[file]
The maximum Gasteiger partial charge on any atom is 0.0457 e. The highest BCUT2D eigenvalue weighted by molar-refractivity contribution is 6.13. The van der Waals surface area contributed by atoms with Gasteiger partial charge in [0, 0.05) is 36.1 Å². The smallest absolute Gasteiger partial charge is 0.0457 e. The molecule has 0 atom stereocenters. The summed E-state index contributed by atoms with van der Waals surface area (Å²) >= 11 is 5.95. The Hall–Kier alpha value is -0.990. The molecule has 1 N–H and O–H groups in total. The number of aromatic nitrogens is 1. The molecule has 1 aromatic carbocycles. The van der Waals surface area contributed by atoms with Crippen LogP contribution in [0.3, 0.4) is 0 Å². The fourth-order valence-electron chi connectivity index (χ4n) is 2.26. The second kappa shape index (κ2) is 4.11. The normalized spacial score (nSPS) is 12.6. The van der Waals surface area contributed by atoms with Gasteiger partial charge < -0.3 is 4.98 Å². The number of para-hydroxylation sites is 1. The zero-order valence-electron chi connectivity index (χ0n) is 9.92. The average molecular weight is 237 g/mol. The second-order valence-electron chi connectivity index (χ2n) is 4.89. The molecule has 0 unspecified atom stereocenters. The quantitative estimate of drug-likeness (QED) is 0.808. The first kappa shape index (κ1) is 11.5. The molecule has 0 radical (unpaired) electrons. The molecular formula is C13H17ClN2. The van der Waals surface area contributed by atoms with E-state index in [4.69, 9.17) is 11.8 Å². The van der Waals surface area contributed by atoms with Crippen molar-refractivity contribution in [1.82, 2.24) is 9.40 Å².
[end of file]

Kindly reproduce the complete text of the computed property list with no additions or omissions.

The maximum Gasteiger partial charge on any atom is 0.0457 e. The highest BCUT2D eigenvalue weighted by molar-refractivity contribution is 6.13. The van der Waals surface area contributed by atoms with Gasteiger partial charge in [0, 0.05) is 36.1 Å². The smallest absolute Gasteiger partial charge is 0.0457 e. The molecule has 0 atom stereocenters. The summed E-state index contributed by atoms with van der Waals surface area (Å²) >= 11 is 5.95. The Hall–Kier alpha value is -0.990. The molecule has 1 N–H and O–H groups in total. The number of aromatic nitrogens is 1. The molecule has 1 aromatic carbocycles. The van der Waals surface area contributed by atoms with Crippen LogP contribution in [0.3, 0.4) is 0 Å². The fourth-order valence-electron chi connectivity index (χ4n) is 2.26. The second kappa shape index (κ2) is 4.11. The normalized spacial score (nSPS) is 12.6. The van der Waals surface area contributed by atoms with Gasteiger partial charge < -0.3 is 4.98 Å². The number of para-hydroxylation sites is 1. The zero-order valence-electron chi connectivity index (χ0n) is 9.92. The average molecular weight is 237 g/mol. The second-order valence-electron chi connectivity index (χ2n) is 4.89. The molecule has 0 unspecified atom stereocenters. The quantitative estimate of drug-likeness (QED) is 0.808. The first kappa shape index (κ1) is 11.5. The molecule has 0 radical (unpaired) electrons. The molecular formula is C13H17ClN2. The van der Waals surface area contributed by atoms with E-state index in [4.69, 9.17) is 11.8 Å². The van der Waals surface area contributed by atoms with Crippen molar-refractivity contribution in [1.82, 2.24) is 9.40 Å².